During Operation Crusader, the British now a full Army (8th) rather than a single corps was able to push the Axis forces back to El Agheila again in November/January 1942. But Rommel blindsided them. pushing back through North Africa, capturing Tobruk, and were finally stopped at the first battle of El Alamein in July of 1942. The build up continued, (My timeline) with over half a million German troops and an equal amount of Italian troops. With more troops than his enemy, Rommel builds up Halfaya Pass (Known because of Operation Battle Axe as Hellfire Pass) with German panzer units holding the southern flank which had been broken in Operation Crusader.

When Montgomery broke through at second El Alamein, he ran into the secondary defenses at Hellfire pass, and the offensive was shattered. Rommel sent a collumn of 5th and 21st Panzer to cut off the British retreat at El Alamein, and Mongomery's army was crushed between them. Two weeks later, the Afrika Corps stops briefly at Suez.

With scattered forces facing him, Rommel pushes North, capturing Jerusalem in December 1942 and Damascus Syria in Febrary 1943, completing the conquest of both nations and Lebanon by the summer.

With the forces released to face the British in North Africa, the decision about the 'Final solution held in september 1941 was instead of extermination to relocate them if and when Palestine was captured.

The primary problem previously had been that Britain had bowed to Arab sensibilities, limiting the influx of Jews into Palestine with the White Paper of 1939. Going into the concentration camps, the Jews were relocated to Camps in Crete (Which actually happened when the war ended, but administered by the British). At the same time, the Jews were told by Martin Bormann that once Palestine was captured, they would all be relocated there. To show their willingness to do so, the captured Jewish Brigade from North Africa was relocated to the camps, and armed by the Wehrmacht. Secret negotiations were opened between the Haganah (Which had been formed to resist the Arabs and British) and they were promised German and Italian equipment. On Christmas Day 1942 the first Haganah troops were landed at Tel Aviv. On the same day, Nazi Germany declares the Nation of Israel as a free nation and ally.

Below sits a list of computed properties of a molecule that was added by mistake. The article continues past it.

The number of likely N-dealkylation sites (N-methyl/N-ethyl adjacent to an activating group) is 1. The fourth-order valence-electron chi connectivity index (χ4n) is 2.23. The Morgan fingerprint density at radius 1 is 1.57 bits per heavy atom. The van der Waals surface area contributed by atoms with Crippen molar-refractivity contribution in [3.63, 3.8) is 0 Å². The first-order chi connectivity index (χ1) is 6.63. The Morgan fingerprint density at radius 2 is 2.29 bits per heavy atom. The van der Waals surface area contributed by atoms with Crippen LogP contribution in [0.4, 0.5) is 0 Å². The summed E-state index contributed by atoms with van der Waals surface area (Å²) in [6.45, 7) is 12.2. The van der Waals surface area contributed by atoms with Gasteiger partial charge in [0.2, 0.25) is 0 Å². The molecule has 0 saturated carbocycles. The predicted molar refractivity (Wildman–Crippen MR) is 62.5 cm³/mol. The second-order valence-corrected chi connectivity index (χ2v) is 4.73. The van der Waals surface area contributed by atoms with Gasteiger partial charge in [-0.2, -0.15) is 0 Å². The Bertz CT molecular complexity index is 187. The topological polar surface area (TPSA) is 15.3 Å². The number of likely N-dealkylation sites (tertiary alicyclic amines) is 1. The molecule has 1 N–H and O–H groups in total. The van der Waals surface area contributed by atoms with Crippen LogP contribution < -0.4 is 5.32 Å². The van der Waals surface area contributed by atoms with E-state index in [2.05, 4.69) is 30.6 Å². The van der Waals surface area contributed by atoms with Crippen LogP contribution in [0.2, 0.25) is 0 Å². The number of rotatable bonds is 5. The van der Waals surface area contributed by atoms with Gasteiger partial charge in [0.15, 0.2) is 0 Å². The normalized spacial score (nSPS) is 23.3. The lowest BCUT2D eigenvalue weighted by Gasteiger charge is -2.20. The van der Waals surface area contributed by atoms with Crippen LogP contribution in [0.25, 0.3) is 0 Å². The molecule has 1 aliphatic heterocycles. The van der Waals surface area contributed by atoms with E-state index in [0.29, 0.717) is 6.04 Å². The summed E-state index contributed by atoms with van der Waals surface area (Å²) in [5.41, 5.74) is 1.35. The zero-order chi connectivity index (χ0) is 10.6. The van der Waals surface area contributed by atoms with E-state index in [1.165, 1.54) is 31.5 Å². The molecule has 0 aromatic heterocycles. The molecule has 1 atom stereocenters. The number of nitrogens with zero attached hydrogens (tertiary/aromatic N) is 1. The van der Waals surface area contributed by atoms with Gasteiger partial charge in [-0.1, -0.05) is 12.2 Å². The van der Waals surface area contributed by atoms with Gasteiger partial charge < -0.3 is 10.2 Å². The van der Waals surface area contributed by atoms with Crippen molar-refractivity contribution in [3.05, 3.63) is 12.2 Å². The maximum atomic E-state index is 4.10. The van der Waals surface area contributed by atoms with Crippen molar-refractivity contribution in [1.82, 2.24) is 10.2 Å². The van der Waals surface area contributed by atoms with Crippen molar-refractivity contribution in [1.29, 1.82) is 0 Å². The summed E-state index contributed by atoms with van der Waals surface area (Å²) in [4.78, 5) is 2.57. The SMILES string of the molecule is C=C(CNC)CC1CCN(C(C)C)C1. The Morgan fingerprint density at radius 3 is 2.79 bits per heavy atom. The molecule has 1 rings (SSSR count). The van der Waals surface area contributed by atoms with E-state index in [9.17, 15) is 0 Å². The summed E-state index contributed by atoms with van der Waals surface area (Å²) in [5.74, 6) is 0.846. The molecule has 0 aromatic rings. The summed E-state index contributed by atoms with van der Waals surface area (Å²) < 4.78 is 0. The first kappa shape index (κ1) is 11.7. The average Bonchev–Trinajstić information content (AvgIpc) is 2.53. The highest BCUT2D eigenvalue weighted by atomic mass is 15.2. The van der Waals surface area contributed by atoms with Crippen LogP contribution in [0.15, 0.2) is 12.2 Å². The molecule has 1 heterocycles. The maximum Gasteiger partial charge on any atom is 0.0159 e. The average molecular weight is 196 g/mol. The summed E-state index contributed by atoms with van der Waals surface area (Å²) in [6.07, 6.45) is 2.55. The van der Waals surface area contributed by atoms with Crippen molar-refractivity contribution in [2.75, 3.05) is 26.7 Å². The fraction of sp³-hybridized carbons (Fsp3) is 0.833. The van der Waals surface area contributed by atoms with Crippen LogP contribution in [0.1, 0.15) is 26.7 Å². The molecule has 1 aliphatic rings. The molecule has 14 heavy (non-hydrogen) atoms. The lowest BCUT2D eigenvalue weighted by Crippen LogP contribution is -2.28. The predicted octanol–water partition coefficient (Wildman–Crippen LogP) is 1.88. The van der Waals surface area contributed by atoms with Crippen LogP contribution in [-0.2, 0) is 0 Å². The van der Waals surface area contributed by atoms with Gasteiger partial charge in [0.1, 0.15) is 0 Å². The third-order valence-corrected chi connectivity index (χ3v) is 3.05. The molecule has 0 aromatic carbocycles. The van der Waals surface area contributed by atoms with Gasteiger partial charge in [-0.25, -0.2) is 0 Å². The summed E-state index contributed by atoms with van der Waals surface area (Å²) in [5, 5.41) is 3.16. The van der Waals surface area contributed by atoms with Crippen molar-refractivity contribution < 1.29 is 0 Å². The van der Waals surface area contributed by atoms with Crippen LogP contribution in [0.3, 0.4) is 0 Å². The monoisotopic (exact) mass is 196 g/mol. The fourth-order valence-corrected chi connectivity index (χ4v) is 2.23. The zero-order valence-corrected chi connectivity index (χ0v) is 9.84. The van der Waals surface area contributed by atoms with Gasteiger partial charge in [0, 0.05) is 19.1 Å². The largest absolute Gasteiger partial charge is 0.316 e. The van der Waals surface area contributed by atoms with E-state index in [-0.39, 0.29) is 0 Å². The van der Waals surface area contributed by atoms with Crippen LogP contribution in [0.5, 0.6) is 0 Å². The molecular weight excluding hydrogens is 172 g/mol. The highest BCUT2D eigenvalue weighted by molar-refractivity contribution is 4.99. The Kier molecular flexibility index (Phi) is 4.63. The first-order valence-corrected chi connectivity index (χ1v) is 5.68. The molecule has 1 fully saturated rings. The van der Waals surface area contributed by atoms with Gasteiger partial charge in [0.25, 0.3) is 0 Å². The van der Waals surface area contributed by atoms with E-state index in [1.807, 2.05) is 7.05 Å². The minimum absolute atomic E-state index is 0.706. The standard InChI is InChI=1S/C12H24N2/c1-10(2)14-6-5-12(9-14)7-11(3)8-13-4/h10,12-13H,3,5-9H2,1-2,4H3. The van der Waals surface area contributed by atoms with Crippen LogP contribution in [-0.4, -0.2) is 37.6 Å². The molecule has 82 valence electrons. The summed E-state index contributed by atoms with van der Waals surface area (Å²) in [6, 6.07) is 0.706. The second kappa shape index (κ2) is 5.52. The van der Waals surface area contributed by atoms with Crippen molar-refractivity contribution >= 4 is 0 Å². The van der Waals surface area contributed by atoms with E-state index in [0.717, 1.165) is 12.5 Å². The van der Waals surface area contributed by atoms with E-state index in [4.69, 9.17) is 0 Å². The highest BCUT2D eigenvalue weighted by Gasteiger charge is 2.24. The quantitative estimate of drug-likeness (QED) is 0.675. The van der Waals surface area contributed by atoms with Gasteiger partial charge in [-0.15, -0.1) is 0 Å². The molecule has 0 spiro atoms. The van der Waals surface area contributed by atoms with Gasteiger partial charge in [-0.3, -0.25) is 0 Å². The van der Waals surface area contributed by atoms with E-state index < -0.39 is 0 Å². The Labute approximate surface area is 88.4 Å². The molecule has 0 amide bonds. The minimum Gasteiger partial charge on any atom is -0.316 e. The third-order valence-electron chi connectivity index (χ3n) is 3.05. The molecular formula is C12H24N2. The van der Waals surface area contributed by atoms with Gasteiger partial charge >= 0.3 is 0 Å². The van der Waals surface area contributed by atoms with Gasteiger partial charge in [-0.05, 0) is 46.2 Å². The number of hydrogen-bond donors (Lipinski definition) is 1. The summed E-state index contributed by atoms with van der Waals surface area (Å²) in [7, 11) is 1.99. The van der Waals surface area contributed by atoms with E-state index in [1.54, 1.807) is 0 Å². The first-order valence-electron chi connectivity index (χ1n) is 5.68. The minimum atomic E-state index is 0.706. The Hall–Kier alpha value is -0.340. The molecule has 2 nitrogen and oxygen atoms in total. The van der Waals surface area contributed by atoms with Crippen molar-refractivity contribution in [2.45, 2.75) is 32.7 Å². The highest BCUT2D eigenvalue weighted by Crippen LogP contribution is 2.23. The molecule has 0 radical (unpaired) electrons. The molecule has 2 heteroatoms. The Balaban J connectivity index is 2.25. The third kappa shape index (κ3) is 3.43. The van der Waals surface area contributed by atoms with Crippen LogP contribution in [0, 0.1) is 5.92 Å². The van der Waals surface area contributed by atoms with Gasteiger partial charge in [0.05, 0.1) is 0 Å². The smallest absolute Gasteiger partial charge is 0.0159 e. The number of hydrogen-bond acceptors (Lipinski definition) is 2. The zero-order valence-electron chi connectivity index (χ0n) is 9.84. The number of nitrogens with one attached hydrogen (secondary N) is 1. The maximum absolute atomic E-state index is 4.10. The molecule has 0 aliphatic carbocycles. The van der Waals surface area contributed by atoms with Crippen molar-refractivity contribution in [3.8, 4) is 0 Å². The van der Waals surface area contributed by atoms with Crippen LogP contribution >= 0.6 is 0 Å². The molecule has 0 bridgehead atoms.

American Responses:
Kptlt. Jost Metzler commanding U 69 Took SS Robin Moor, an American merchant ship carrying munitions to South Africa and sank her 21 May 1941. Because Metzler had failed to radio the survivor's position, the US declared Germany an Outlaw nation and closed all of their Legations across the US, leaving only their main embassies. But even this did not drive the Americans to war. The sinking of USS Ruben James in October again did not do so.


The Japanese occupied Northern Indochina in September 1940. in June 1941 the Americans froze all Japanese Assets in the US and embargoed cargoes not already shipped.

On September 5, Prime Minister Konoe informally submitted a draft of the decision to go to war with the US to the Emperor, just one day in advance of the Imperial Conference at which it would be formally implemented. On this evening, the Emperor had a meeting with the chief of staff of the army, Sugiyama, chief of staff of the navy, Osami Nagano, and Prime Minister Konoe. The Emperor questioned Sugiyama about the chances of success of an open war with the Occident. As Sugiyama answered positively, the Emperor scolded him: